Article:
Why Vodka Deserves Respect
Vodka hasn’t always gotten the respect it deserves, and some of that dismissiveness is understandable, if unwarranted. From a purely scientific standpoint, vodka is literally just water and ethanol. Even the official government definition says vodka is a flavorless alcohol. Translation – it isn’t all that complex or exciting. For distillers, vodka brings its own issues. The repeated distillations needed to make vodka makes it expensive to produce, which is ironic considering how simple and plain the end product is. This leads many of the craft distilleries to make flavored vodka and infusions or as a base for something like gin instead of straight up vodka.
Subtle Flavors of Vodka
But let’s be honest here. When was the last time you saw someone walk up to a bar and ask for a vodka, by itself? Vodka isn’t some bold liquor that has a robust and unique flavor to it. That said, if you do sample several different brands of vodka (neat), especially from craft distillers, you will find that there are subtle differences and flavors to each one. It isn’t anything big, but it’s there. This might help with some of the subtle, and low-key cocktails out there, but once you toss in some syrup, fruits, and other ingredients, those tiny little flavors get buried.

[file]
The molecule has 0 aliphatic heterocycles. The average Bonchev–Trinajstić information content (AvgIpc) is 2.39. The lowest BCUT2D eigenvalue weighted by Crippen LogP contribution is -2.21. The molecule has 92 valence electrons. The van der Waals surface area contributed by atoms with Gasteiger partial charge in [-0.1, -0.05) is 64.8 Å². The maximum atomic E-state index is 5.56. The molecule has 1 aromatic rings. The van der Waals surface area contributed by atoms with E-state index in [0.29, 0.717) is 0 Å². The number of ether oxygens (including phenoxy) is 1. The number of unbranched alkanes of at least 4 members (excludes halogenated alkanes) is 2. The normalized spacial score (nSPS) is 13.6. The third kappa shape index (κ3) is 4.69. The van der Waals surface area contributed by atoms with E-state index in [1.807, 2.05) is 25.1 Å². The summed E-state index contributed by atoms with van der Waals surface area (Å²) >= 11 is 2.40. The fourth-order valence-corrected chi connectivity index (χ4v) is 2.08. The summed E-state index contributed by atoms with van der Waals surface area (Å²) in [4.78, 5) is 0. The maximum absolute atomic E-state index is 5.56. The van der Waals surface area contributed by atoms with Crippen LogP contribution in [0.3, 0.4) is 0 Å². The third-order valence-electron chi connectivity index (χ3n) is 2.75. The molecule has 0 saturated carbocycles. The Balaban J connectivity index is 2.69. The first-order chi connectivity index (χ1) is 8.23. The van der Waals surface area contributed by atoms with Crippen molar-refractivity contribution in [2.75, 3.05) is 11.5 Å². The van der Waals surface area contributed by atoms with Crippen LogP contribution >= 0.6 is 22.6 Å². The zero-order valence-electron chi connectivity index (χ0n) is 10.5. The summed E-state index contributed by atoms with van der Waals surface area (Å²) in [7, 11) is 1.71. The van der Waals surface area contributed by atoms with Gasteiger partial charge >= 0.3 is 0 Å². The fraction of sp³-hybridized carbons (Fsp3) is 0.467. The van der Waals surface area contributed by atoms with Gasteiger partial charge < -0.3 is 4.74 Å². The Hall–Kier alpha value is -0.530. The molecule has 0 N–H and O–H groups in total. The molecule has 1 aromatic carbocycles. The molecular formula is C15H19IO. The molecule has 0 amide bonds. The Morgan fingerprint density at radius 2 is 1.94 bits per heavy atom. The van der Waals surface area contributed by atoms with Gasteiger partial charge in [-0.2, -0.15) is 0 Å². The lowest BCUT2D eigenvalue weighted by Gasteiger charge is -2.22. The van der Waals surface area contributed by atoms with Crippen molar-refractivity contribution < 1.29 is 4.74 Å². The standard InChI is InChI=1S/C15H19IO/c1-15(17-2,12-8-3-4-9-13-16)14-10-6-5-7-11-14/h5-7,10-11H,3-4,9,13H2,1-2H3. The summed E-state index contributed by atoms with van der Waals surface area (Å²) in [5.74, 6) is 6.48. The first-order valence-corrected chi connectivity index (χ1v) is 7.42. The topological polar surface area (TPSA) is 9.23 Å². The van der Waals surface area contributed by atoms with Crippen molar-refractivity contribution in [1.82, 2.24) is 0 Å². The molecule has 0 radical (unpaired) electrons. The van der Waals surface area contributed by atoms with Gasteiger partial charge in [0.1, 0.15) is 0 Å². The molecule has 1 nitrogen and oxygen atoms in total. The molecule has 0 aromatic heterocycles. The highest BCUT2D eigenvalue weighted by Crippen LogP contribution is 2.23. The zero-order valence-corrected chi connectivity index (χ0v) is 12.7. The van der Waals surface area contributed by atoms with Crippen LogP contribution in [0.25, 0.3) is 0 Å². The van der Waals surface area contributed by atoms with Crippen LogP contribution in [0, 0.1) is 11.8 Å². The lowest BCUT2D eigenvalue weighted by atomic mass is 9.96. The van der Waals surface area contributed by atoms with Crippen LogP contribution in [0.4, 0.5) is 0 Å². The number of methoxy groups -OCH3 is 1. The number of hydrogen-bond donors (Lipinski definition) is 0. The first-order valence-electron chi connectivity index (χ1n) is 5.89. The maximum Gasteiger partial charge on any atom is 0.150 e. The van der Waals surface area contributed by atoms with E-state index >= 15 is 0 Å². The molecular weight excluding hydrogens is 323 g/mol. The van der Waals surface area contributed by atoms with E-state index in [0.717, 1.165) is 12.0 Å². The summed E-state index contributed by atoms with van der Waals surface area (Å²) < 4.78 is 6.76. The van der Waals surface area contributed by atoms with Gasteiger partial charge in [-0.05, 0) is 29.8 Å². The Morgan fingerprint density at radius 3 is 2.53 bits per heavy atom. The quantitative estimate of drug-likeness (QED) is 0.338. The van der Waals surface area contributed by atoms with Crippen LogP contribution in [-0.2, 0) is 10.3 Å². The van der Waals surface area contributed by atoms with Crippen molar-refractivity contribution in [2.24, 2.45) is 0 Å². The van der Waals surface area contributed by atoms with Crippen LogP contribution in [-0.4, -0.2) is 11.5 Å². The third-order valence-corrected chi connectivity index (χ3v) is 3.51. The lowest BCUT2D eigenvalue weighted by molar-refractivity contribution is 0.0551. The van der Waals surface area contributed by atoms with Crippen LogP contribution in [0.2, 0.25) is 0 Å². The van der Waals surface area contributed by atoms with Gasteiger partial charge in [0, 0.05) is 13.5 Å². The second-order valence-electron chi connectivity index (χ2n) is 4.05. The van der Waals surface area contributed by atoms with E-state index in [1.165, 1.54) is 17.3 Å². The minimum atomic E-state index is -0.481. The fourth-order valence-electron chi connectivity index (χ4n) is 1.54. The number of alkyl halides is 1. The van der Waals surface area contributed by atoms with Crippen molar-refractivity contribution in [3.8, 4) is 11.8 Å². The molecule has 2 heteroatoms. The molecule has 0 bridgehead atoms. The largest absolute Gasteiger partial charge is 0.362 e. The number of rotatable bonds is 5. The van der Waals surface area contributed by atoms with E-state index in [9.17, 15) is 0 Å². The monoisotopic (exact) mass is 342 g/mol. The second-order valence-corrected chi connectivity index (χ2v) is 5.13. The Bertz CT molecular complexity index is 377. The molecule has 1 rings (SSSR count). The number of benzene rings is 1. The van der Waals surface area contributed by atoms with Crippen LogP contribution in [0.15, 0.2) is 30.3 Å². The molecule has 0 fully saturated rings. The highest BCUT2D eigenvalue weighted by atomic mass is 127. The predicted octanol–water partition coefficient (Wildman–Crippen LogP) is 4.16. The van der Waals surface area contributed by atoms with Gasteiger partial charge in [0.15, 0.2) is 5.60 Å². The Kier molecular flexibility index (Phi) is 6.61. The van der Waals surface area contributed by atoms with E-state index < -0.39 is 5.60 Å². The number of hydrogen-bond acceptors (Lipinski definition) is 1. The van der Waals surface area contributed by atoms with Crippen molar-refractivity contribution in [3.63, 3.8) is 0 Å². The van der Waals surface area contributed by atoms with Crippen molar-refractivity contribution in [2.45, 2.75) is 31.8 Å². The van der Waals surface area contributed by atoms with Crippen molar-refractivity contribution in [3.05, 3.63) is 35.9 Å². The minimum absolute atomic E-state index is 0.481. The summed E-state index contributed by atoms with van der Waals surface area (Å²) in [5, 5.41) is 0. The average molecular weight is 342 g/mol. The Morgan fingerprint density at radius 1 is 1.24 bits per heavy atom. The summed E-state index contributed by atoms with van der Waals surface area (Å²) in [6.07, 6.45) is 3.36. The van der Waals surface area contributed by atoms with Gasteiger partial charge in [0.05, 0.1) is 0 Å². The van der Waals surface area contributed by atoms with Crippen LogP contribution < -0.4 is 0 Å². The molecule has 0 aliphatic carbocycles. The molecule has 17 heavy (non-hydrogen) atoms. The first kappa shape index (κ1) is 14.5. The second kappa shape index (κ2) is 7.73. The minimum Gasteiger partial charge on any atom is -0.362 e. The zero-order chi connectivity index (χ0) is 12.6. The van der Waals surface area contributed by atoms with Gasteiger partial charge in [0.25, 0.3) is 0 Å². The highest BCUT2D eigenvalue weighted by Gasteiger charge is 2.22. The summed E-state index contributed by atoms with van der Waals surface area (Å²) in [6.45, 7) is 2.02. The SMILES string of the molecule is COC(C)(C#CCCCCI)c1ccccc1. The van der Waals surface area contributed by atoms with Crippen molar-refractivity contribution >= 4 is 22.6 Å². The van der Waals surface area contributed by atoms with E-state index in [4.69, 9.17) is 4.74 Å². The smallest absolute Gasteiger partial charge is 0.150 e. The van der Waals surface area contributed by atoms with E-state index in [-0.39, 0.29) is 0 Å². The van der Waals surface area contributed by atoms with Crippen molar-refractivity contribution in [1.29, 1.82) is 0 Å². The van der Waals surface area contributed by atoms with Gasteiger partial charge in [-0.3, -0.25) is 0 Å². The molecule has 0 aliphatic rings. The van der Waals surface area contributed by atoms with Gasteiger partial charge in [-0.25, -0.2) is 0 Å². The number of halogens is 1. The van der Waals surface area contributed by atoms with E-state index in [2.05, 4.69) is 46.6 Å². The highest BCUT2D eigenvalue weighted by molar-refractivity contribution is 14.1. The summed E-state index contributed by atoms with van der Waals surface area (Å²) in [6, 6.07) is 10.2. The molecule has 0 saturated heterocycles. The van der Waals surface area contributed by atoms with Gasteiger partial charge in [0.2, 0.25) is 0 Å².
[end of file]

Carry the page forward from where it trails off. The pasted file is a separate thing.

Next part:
One thing many of vodka’s detractors say is that there is more science than art when it comes to making this spirit. They aren’t completely wrong, but that is selling it short. Anything can be made better with a little extra effort and passion, vodka included. I’ve had some smooth vodka, and some that tasted like rubbing alcohol was mixed with tap water.
Vodka Pays the Bills
Vodka is the work truck of the cocktail world. Everyone obsesses over the Cadillac’s and Corvette’s of the craft liquor industry, and dismiss the simple truck that helps working men and women make civilized life possible. There is an old saying among bartenders that goes, “Vodka pays the bills.” Simply put, vodka allows for a nice profit margin that can make a club, bar, or restaurant solvent. This means that without vodka, there would be no nightlife.
Hating on vodka really comes down to one thing. Snobbery. True - vodka isn’t the most exciting or complex liquor out there, but it has earned its place at the bar. How many cocktails would be impossible, or radically different without it? Vodka also made drinks like a Bloody Mary come to be. Also, where would James Bond be with the vodka in his shaken, not stirred, martini?
Vodka Has History
Vodka’s history is no less interesting than any other spirit. Its life began around 800 years ago in the northern sections of Eastern Europe. It has changed quite a bit since it first came on the scene. The alcohol content was lower, and it was often used more as a medicine than an intoxicant. Then people made it stronger and realized all the fun things they could do with it. Vodka remained in relative obscurity to the west until the 1950’s, when the Moscow Mule craze hit. Think about this for a minute. Vodka, the drink of choice and cultural symbol (aside from purges and gulags) for Soviet Russia, had enough merit to become famous in the era of Truman and Eisenhower at the height of the Red Scare. Being able to pull off something like that alone is amazing, and makes vodka a liquor worthy of respect.